I have rebelled against regular practice as something only 'serious' writers would do. I've always felt my writing to be spontaneous - having to be in the right frame of mind. Wrong thinking!

    Having read some more on the subject, I find myself now agreeing with:

    My writing process is based on perseverance.javi2541997

    Yes, I think that's vital. Sometimes it doesn't flow - or even trickle; sometimes you have to wring out every word as from a heavy wet towel.Vera Mont

    Perseverance is not about success for me. It's a life-vest: I have to get something written every day, good, bad or lackluster - and it may well end up deleted on the next good day - simply in order to keep doing it.Vera Mont

    The flow seems to come and go. But it is more likely to arise if you already have the practice and experience of regular writing. No matter whether it's perfect - it's vital. A physical and mental necessity.

    I can give one tiny piece of general advice: It you want to improve your description, read Bradbury. When I was 19, my first chief tech gave me an old paperback copy of Dandelion Wine. It was a revelation worthy of a fanfare by the celestial brass. I still consider him the grand master of evocative description.Vera Mont

    Again, thanks for the recommendation. So poetic and descriptive...
    Recently, I discovered his 'Zen in the Art of Writing - Essays on Creativity'.

    From there, 'Becoming a Writer' - Dorothea Brande. Here in Ch 5 and 6, I am following some advice to 'harness the unconscious' and 'writing on schedule'. Fascinating. Discipline and letting go.
  • Amity
    4.7k
    Iris Murdoch's differentiation of philosophical texts and literary texts, and the different implications for reading them ...
    — 180 Proof
    https://m.youtube.com/watch?v=m47A0AmqxQE
    180 Proof

    Thanks. The interview is fascinating. We can almost see or feel the thinking process.
    I am not sure I agree with everything Iris says but it is an authentic attempt to answer questions.
    In black and white, the world has moved on a little... here, it goes slow and careful...

    [...] exploring ambiguity and for clarifying in spite of ambiguity, respectively.180 Proof

    Yes. But first you have to be aware and notice them.
    Also any assumptions and bias we carry around. Examining our selves and questioning any fixed ideas. Like whot I had!
  • javi2541997
    5.3k
    The flow seems to come and go. But it is more likely to arise if you already have the practice and experience of regular writing. No matter whether it's perfect - it's vital. A physical and mental necessity.Amity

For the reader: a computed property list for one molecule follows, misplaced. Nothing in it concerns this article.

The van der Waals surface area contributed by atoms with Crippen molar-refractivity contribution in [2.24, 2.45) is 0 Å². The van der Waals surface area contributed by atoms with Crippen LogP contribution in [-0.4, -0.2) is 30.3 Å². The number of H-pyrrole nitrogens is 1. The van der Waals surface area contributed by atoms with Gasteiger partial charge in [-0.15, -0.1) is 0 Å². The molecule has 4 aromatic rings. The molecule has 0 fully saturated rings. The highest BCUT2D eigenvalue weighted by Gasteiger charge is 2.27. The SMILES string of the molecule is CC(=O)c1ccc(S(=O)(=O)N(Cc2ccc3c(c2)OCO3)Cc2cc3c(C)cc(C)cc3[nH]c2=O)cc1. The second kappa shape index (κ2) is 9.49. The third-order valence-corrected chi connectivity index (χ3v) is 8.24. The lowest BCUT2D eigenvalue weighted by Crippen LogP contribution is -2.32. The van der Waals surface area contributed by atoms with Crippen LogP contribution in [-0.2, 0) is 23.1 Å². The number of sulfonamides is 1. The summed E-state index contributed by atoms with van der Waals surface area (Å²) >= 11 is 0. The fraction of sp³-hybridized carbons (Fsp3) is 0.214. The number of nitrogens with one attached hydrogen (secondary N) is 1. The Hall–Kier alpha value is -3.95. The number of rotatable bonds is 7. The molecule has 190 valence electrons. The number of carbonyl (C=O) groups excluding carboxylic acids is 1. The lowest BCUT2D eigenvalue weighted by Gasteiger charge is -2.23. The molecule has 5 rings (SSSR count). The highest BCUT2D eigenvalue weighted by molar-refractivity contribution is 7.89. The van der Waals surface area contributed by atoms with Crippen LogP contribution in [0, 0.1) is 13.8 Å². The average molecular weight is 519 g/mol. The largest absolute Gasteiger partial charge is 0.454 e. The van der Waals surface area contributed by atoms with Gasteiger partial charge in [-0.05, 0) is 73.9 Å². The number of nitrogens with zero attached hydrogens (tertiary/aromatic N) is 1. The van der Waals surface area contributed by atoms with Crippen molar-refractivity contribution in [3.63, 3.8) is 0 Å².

Well said, Amity. I have been stuck in my imaginative process. I have been writing some stuff, but I didn't like it at all. This doesn't mean that I erased what I wrote, because it helps me to see what I am missing. I agree with @Vera Mont, flow comes and goes, and sometimes it takes a lot to catch it again.
    Yet, I love to write. Whenever I finish a paragraph, although it can be mediocre, I feel good with myself.
  • Amity
    4.7k
    Yet, I love to write. Whenever I finish a paragraph, although it can be mediocre, I feel good with myself.javi2541997

    And isn't that what it's all about - the Love.
    It's actually the final word in Bradbury's chapter - 'Zen in the Art of Writing'.

    The true test is in the doing. Be pragmatic, then. If you're not happy with the way your writing has gone, you might give my method a try.
    If you do, I think you might easily find a new definition for Work.
    And the word is LOVE.

    Your mind is a good one and you share your thoughts generously. Thank you.
  • javi2541997
    5.3k
    Your mind is a good one and you share your thoughts generously. Thank you.Amity

    I can only fully appreciate your kindness, Amity. Your mind and thoughts are very comfortable, and you always try to make us feel better with ourselves. I like to see that you are still flowing around TPF - although the literary contest finished a month ago - because you often leave TPF for months... :confused:
  • Amity
    4.7k
    I like to see that you are still flowing around TPF - although the literary contest finished a month ago - because you often leave TPF for months..javi2541997

    'Flowing around TPF' is at times a real joy and valuable. Other times not so much - but I wouldn't be without it - and like many others return after a break. To learn and discuss topics of interest, like this one.
    I was going to write: 'Absence makes the heart grow fonder' and then wondered as to its origin.
    And then, how true is it?

    The exchange here is quite fascinating, ranging from poems, songs, novels, Shakespeare, letters of Benjamin Franklin, and so on...

    https://english.stackexchange.com/questions/139744/who-is-the-author-of-absence-makes-the-heart-grow-fonder
  • 180 Proof
    14.7k
    Discipline and letting go.Amity
    Yes – the late poet and critic (and friend in my bohemian 20s) Hayden Carruth had once described jazz that way. My daily habit of four-plus decades has also been, as @Vera Mont says, "my life-vest" despite drowning once or thrice.

    The interview is fascinating.Amity
    Did you listen to all five parts (video clips) of the interview? I've always admired her thinking and her essays but not so much her fiction even though Iris Murdoch was a fine novelist.